Time has gotten away from us, and its nearly the end of summer already! June was quite lovely, with cool temperatures and above average rainfall ... a first in some four years.
The cheat grass has flourished, as well some plants (weeds) that we hadn't seen before. Sometimes the seeds lie dormant in the ground for years, waiting for the right conditions (whatever that might be) and then, like magic, there are things growing that you haven't seen before.
The beneficial grasses and forbes are very slow to recover from the drought years, but if its toxic or inedible, it has made a tremendous comeback.
The irises were lovely this spring. June was wet enough that no additional watering was necessary.
The hay fields produced a heavy first cutting for those who waited until the end of June for the rains to stop. Those who cut in the middle of June lost the hay to mold. It remains to be seen what sort of second cutting grass there will be, as the rains quit and we have had less than 1 inch of rain in the past seven weeks. It seems to have been very hot as well, although THEY claim we didn't break any records for heat in July ... it just felt that way!
From the reference book, "Animal Sanitation and Disease Prevention" by H.H. Berrier ... There are a number of plants that grow as weeds and are toxic to sheep. These plants can cause immediate death to the sheep if they are consumed in toxic quantities, can cause skin reactions when the animal is exposed to sunlight, nervous system disorders, fetal deformity and abortion, or digestive problems.
To avoid having your sheep poisoned by plants - Know the plants that are in the pastures where sheep will be grazing, find out which ones are toxic to sheep and at what stages they are most toxic. Hungry sheep are more likely to consume toxic quantities of these plants, particularly if there is a shortage of more palatable plants growing in the pasture.
(I insert here that it is difficult to identify and remove all toxic plants, and that it could well have been that some new plants were growing in the fields that the sheep had not seen nor eaten before.)
Bloat occurs when rumen gas production exceeds the rate of gas elimination. Gas then accumulates causing distention of the rumen. The skin on the left side of the animal behind the last rib appears distended.
Although bloat is often classified as being either pasture or feedlot bloat, it is probably more accurate to identify it as being either free-gas bloat or frothy bloat. Frothy bloat is more common in sheep eating legumes or lush grass than in feedlot (grain fed) sheep. Free-gas bloat is more common in feedlot sheep.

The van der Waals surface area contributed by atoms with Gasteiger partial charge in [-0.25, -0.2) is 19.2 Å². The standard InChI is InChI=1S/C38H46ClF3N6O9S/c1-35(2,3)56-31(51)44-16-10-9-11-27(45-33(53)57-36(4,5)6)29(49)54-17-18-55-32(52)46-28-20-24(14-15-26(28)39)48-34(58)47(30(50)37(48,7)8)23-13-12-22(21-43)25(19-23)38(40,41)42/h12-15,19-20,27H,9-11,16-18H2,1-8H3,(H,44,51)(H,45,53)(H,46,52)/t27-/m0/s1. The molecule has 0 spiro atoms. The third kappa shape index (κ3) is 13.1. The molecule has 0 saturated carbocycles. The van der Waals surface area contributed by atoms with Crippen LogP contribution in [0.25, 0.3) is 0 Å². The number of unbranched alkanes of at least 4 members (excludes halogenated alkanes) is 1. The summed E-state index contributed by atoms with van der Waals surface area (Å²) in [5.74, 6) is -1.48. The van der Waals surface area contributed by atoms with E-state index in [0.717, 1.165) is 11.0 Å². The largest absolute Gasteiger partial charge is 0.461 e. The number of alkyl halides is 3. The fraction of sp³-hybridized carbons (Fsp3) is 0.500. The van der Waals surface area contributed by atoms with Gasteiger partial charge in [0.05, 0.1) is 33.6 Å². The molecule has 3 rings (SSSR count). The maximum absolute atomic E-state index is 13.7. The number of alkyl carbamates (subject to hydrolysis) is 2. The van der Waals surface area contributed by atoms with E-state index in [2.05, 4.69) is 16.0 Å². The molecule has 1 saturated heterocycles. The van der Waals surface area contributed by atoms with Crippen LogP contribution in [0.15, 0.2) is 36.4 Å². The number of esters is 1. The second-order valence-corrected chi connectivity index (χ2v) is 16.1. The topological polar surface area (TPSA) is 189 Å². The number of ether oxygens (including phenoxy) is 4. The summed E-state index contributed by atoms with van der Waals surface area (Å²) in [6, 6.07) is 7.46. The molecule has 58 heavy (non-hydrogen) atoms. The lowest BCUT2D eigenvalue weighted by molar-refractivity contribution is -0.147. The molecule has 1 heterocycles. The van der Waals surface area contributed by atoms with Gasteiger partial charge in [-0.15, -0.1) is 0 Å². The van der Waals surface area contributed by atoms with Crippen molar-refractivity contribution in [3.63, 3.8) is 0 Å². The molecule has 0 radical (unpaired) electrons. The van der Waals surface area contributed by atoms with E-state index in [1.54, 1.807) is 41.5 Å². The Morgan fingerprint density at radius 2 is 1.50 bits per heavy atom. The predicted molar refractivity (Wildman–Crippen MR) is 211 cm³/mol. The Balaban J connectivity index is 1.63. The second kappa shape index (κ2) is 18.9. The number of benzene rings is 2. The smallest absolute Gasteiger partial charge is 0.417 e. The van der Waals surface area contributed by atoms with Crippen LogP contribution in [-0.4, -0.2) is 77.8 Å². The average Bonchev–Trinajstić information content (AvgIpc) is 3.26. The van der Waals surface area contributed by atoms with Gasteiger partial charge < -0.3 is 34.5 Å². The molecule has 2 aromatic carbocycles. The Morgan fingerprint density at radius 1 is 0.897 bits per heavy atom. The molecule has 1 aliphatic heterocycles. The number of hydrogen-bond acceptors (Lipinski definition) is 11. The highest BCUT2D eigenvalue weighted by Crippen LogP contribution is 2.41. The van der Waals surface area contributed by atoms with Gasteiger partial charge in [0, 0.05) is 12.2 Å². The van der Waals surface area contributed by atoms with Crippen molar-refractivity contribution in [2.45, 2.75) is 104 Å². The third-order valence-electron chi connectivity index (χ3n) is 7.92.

Frothy Bloat: In situations of foamy or frothy bloat, gas production is not greatly increased but the gases are trapped in the foam. Poloxalene is an effective "defoamer" for frothy bloat.
Free-Gas Bloat: Many of the same factors causing acidosis (over feeding of grains) are associated with free-gas bloat. Therefore proper feeding management and other preventative measures should be practiced for prevention of bloat.
Treatment: Free-gas bloat can usually be relieved by inserting a 3/4" rubber hose into the rumen via the esophagus. If "hosing" does not give immediate relief, a defoaming agent (poloxalene) should be administered through the hose to break the surface tension of the ingesta. A pint of mineral oil is also a defoamer. A trocar should be used as a last resort.
This is a photo of Cyril being sheared in February.
In the end, Cyril died of pneumonia, because he aspirated some of the frothy rumen fluids. While we cured the bloat, we could not cure the pneumonia.
It's hard to loose such a fine young ram. His expected genetic contribution to the flock is a many-year loss that it may not be possible to replace.
In all, we now have eleven of the pure Bonds, five that are three-quarter Bond, and many that are half Bond.
A good start for the Bond flock, but not enough of the four original bloodlines to carry on as yet. Cyril was unique in his genetics, and we can only hope that Cora may produce another ram lamb of equal quality.
You can barely make out the old fence line in this photo, and you can't see that it goes down to the river bottom. When you look at this, it's hard to imagine that the sheep WANT to go here, but they have their reasons I suppose.
When you have sheep going through an old three-wire barbed wire fence, below is what you get. We were just very lucky not to have had any of the sheep tangled up and hurt in that old mess of a fence.
Then we had some real fun on the farm!
This what the old wire looked like after two days of cutting. Then there was the part about jacking the old posts out of the ground.
There is actually a device known as a "post puller", and it looks and works much like this truck bumper jack. Either way you need chains and a strong back and a proper motivation to get out there and do this in 96 degree heat.
So far we have pulled 28 of the old posts and have probably another 15 or so to go. At least all of the wire is gone ... something we should have done years ago. (shame on us!)
Then there is the new perimeter fencing that hasn't been completed yet on the western boundary.
As always, a little more rain would be a good thing.